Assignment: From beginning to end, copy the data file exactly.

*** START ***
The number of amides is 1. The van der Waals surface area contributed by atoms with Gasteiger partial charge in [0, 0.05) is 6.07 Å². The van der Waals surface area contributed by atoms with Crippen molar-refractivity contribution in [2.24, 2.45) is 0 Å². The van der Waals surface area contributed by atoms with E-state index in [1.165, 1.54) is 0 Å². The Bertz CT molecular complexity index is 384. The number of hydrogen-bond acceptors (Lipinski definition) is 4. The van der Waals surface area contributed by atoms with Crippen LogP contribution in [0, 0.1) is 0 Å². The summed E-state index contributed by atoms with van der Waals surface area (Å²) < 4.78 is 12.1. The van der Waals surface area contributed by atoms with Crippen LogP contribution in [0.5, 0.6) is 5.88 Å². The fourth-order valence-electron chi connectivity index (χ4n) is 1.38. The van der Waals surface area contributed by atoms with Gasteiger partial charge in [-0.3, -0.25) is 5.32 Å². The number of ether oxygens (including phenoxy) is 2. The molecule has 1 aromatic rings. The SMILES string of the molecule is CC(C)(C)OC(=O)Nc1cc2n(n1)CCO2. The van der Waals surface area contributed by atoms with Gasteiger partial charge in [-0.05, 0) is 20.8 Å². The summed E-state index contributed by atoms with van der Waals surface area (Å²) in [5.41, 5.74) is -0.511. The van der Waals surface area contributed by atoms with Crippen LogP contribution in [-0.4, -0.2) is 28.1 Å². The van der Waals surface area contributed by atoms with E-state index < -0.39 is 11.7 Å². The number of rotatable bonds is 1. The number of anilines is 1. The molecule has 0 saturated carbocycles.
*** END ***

The number of amides is 1. The van der Waals surface area contributed by atoms with Gasteiger partial charge in [0, 0.05) is 6.07 Å². The van der Waals surface area contributed by atoms with Crippen molar-refractivity contribution in [2.24, 2.45) is 0 Å². The van der Waals surface area contributed by atoms with E-state index in [1.165, 1.54) is 0 Å². The Bertz CT molecular complexity index is 384. The number of hydrogen-bond acceptors (Lipinski definition) is 4. The van der Waals surface area contributed by atoms with Crippen LogP contribution in [0, 0.1) is 0 Å². The summed E-state index contributed by atoms with van der Waals surface area (Å²) < 4.78 is 12.1. The van der Waals surface area contributed by atoms with Crippen LogP contribution in [0.5, 0.6) is 5.88 Å². The fourth-order valence-electron chi connectivity index (χ4n) is 1.38. The van der Waals surface area contributed by atoms with Gasteiger partial charge in [-0.3, -0.25) is 5.32 Å². The number of ether oxygens (including phenoxy) is 2. The molecule has 1 aromatic rings. The SMILES string of the molecule is CC(C)(C)OC(=O)Nc1cc2n(n1)CCO2. The van der Waals surface area contributed by atoms with Gasteiger partial charge in [-0.05, 0) is 20.8 Å². The summed E-state index contributed by atoms with van der Waals surface area (Å²) in [5.41, 5.74) is -0.511. The van der Waals surface area contributed by atoms with Crippen LogP contribution in [-0.4, -0.2) is 28.1 Å². The van der Waals surface area contributed by atoms with E-state index < -0.39 is 11.7 Å². The number of rotatable bonds is 1. The number of anilines is 1. The molecule has 0 saturated carbocycles.